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|'A good woman at Deane'..?
Written by Kay S
(2/10/2003 10:41 a.m.)
in consequence of the missive, Weaning, penned by Clare A
] Three months seems rather early for weaning. I wonder if a wet-nurse was also involved. Babies weaned very early at that time would surely not have thrived easily.
I have the same question as Linden, about why the Austen babies were sent to live with a village woman, apparently after weaning.
It was a practice until well into the early 20th century for wealthy families to employ a 'wet nurse' to breast-feed a baby in place of the mother.
However, it seems that the Austens sent their babies to a village woman after weaning. Mrs. Austen wrote to her sister-in-law Mrs. Walter about her experiences with JA's older sister Cassandra : 'I suckled my little girl thro' the first quarter.... [Cassy] has been weaned and settled at a good woman's at Deane just eight weeks; she is very healthy and lively, and puts on her short petticoats today.'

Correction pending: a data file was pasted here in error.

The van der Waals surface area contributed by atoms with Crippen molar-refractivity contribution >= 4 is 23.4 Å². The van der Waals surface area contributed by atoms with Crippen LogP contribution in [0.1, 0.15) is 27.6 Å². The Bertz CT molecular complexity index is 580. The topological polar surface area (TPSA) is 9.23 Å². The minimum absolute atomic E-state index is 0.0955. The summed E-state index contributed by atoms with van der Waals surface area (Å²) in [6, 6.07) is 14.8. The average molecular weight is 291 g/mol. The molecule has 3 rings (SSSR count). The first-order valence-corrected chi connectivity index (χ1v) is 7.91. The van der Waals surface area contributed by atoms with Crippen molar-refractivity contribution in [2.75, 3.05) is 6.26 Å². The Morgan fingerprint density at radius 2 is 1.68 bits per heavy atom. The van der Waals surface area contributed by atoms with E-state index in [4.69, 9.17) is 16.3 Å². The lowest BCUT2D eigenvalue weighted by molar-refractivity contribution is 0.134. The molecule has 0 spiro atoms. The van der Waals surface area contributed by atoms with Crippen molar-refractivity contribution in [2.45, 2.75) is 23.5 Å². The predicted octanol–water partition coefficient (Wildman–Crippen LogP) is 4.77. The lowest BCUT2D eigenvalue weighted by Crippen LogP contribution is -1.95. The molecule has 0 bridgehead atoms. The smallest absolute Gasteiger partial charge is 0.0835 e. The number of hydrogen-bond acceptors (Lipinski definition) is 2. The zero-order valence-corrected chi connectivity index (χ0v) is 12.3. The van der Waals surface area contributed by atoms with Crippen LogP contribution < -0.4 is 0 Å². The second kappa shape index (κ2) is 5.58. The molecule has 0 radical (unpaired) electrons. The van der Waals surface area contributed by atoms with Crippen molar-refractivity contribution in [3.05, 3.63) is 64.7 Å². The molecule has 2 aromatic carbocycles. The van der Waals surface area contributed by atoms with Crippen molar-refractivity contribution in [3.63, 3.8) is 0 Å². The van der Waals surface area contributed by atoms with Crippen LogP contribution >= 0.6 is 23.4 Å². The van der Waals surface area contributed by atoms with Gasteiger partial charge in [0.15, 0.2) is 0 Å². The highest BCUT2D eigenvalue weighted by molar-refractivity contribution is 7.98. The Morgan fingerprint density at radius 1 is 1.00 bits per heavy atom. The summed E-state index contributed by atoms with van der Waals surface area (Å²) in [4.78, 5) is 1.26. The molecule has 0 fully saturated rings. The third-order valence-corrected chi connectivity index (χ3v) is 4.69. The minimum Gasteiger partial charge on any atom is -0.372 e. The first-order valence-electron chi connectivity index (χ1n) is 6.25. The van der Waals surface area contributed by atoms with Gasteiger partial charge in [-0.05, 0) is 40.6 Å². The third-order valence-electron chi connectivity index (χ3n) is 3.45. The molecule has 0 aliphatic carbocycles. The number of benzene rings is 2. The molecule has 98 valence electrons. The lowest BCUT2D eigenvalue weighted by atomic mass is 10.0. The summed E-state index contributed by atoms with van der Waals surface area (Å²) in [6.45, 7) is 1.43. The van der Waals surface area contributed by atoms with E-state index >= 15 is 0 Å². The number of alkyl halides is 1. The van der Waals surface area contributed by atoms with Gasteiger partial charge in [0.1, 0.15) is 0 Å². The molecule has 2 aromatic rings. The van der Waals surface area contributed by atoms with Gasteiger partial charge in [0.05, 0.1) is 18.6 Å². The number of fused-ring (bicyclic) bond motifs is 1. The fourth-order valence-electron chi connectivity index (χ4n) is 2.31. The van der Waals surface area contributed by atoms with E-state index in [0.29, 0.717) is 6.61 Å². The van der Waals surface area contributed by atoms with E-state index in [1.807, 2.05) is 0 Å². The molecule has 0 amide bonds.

Does anyone know what was happening here, and does the Austens’ experience reflect the standard practice of the times?
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